Osama bin Laden has been killed, but the hunt is still on for remaining leaders of al-Qaida and the other terrorist groups who continue to pose a threat to Americans.
Bin Laden appeared at the top of both the FBI’s list of the 30 most wanted terrorists and its list of 10 most wanted fugitives. He became Public Enemy No. 1 after the terrorist attacks of Sept. 11, 2001, which he masterminded.
“No one can replace bin Laden in stature and cult-like status and name recognition. It’s unlikely that’s going to happen,” said Rick Nelson, director of the homeland security and counterterrorism program at the Center for Strategic & International Studies.
Still, there are many suspected terrorists who are key to al-Qaida and other anti-American organizations, and who could prove extremely dangerous to the United States and its citizens. Some experts say that the death of bin Laden could spur reprisal attacks from his followers.
“The terrorists almost certainly will attempt to avenge him, and we must — and will — remain vigilant and resolute,” Leon Pannetta, the director of the Central Intelligence Agency, said in a statement Monday.
Here is a look at some of the remaining terrorists still at large:
Ayman al-Zawahri: The Egyptian-born and has long been bin Laden’s No. 2 man. He remains a key target for law enforcement officials — there is a $25 million reward for information leading the FBI to al-Zawahri, who is believed to have played a key role in the 1998 bombings of U.S. embassies in Dar es Salaam, Tanzania and Kenya.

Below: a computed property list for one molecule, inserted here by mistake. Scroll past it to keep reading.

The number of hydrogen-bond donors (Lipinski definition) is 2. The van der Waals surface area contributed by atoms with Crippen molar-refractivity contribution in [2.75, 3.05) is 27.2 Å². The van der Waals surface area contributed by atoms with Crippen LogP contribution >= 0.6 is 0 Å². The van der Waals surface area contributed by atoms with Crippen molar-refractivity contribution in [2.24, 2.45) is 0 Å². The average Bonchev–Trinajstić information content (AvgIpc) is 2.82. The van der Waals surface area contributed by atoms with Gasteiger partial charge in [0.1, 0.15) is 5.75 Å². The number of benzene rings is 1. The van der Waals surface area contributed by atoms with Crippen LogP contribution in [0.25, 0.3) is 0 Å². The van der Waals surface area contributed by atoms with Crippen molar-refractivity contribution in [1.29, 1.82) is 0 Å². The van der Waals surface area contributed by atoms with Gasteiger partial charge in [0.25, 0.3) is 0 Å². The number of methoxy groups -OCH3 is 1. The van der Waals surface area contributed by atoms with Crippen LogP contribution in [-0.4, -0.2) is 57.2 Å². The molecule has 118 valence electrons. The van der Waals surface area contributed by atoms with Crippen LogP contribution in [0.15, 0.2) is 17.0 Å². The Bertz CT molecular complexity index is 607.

Anwar al-Awlaki: An influential leader with al-Qaida in Yemen,al-Awlaki is considered especially dangerous in part because he was born in New Mexico and is a U.S. citizen of Yemeni descent, Nelson said. He’s also considered extremely effective at recruiting.
Adnan el Shukrijumah: Thought to be a senior al-Qaida leader in its external operations program, the FBI also has linked el Shukrijumah to a plot against the New York subway system that was uncovered in late 2009. There is a $5 million reward for information leading to his capture.
Mullah Omar: NBC investigative producer Robert Windrem places him high on the list of counterterrorism priorities because of his leadership role with the Taliban and because he sheltered bin Laden prior to the Sept. 11 attacks.
Adam Yahiye Gadahn: Gadahn also is considered particularly threatening because he’s an American who has been outspoken against the United States, Nelson said. The FBI, which offers a reward of up to $1 million for information leading to his capture, alleges that he has been involved in a number of al-Qaida terrorist activities.
Omar Hammami: Hammami is believed to be a key figure in the Shabab movement in Somalia. In a profile last year, The New York Times dubbed him “The Jihadist Next Door” because of his unlikely journey from a childhood in Alabama to a key post in an Islamist guerrilla army.
Saif Al-Adel: Al-Adel also is wanted in connection with the 1998 embassy bombings, and the FBI is offering a reward of up to $5 million for his capture. The FBI says he is believed to be a high-ranking al-Qaida member, and BBC News reported that al-Adel was once Bin Laden’s security chief.